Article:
Whether vibronic coupling, the coupling of photoinduced electronic and nuclear vibrational motion, plays a vital role or not in long-range exciton transfer is not yet understood. I study the impact vibrational modes may have on long-range exciton transfer by employing a number of spectroscopic techniques on chlorosomes, a rod-shaped light harvesting antenna composed of self-assembled bacteriochlorophyll molecules found in green sulphur bacteria.
These bacteria can survive under extremely low light conditions due to their highly efficient exciton transport. I have set up an optical unit including a pulse shaper to produce a complex femtosecond pulse shape enabling to perturb a selected vibrational mode. The dependency of the exciton transfer rate on the pulse shape will provide strong evidence for the significance of quantum coherence.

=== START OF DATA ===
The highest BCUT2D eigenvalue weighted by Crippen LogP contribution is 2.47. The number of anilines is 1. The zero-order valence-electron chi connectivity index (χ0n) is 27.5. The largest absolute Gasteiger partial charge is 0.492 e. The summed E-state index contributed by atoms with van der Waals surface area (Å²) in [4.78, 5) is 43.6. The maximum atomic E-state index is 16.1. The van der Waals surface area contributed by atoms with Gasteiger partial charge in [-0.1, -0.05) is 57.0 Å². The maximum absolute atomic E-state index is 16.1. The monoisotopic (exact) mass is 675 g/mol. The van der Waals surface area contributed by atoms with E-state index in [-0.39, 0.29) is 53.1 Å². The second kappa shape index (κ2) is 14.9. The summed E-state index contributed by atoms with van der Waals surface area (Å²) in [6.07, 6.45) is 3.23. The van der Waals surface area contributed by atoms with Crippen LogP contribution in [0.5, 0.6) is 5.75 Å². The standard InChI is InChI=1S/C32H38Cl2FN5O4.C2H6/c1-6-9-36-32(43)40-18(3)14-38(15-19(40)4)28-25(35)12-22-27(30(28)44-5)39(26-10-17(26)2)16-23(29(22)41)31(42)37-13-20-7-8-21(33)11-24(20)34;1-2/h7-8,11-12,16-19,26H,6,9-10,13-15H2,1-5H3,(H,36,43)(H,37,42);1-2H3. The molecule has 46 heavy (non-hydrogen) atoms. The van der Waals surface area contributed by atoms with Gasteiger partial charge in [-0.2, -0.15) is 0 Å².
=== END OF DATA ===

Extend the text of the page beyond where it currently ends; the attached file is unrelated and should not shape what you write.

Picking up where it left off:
This research is in collaboration with the groups of Prof. Huub de Groot (Leiden) and Dr. Thomas Jansen (Groningen) and funded by a TOP grant from NWO Chemical Sciences.